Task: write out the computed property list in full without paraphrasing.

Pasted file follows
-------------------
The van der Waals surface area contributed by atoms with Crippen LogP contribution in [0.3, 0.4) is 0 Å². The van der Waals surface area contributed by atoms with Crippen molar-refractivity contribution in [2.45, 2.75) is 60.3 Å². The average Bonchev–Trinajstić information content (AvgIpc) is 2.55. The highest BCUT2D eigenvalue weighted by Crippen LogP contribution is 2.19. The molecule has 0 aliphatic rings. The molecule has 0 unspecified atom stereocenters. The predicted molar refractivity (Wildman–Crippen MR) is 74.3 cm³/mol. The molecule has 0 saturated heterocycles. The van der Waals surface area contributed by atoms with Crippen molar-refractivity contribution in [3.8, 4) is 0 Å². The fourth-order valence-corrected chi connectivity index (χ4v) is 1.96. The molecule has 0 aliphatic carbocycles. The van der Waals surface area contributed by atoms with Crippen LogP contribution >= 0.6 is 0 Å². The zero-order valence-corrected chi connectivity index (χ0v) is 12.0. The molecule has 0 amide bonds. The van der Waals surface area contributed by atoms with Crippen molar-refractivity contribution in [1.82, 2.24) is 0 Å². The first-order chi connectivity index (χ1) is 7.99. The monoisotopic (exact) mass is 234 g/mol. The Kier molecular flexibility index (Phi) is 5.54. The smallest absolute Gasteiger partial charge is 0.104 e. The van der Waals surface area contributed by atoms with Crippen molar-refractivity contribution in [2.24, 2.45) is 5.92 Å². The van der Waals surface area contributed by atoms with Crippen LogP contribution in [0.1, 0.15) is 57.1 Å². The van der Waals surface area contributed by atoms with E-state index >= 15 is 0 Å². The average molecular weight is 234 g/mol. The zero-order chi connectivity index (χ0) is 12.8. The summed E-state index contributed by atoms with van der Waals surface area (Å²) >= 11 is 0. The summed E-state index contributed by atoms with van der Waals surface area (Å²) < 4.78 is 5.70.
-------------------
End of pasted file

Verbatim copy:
The van der Waals surface area contributed by atoms with Crippen LogP contribution in [0.3, 0.4) is 0 Å². The van der Waals surface area contributed by atoms with Crippen molar-refractivity contribution in [2.45, 2.75) is 60.3 Å². The average Bonchev–Trinajstić information content (AvgIpc) is 2.55. The highest BCUT2D eigenvalue weighted by Crippen LogP contribution is 2.19. The molecule has 0 aliphatic rings. The molecule has 0 unspecified atom stereocenters. The predicted molar refractivity (Wildman–Crippen MR) is 74.3 cm³/mol. The molecule has 0 saturated heterocycles. The van der Waals surface area contributed by atoms with Crippen molar-refractivity contribution in [3.8, 4) is 0 Å². The fourth-order valence-corrected chi connectivity index (χ4v) is 1.96. The molecule has 0 aliphatic carbocycles. The van der Waals surface area contributed by atoms with Crippen LogP contribution >= 0.6 is 0 Å². The zero-order valence-corrected chi connectivity index (χ0v) is 12.0. The molecule has 0 amide bonds. The van der Waals surface area contributed by atoms with Crippen molar-refractivity contribution in [1.82, 2.24) is 0 Å². The first-order chi connectivity index (χ1) is 7.99. The monoisotopic (exact) mass is 234 g/mol. The Kier molecular flexibility index (Phi) is 5.54. The smallest absolute Gasteiger partial charge is 0.104 e. The van der Waals surface area contributed by atoms with Crippen molar-refractivity contribution in [2.24, 2.45) is 5.92 Å². The van der Waals surface area contributed by atoms with Crippen LogP contribution in [0.1, 0.15) is 57.1 Å². The van der Waals surface area contributed by atoms with E-state index >= 15 is 0 Å². The average molecular weight is 234 g/mol. The zero-order chi connectivity index (χ0) is 12.8. The summed E-state index contributed by atoms with van der Waals surface area (Å²) >= 11 is 0. The summed E-state index contributed by atoms with van der Waals surface area (Å²) < 4.78 is 5.70.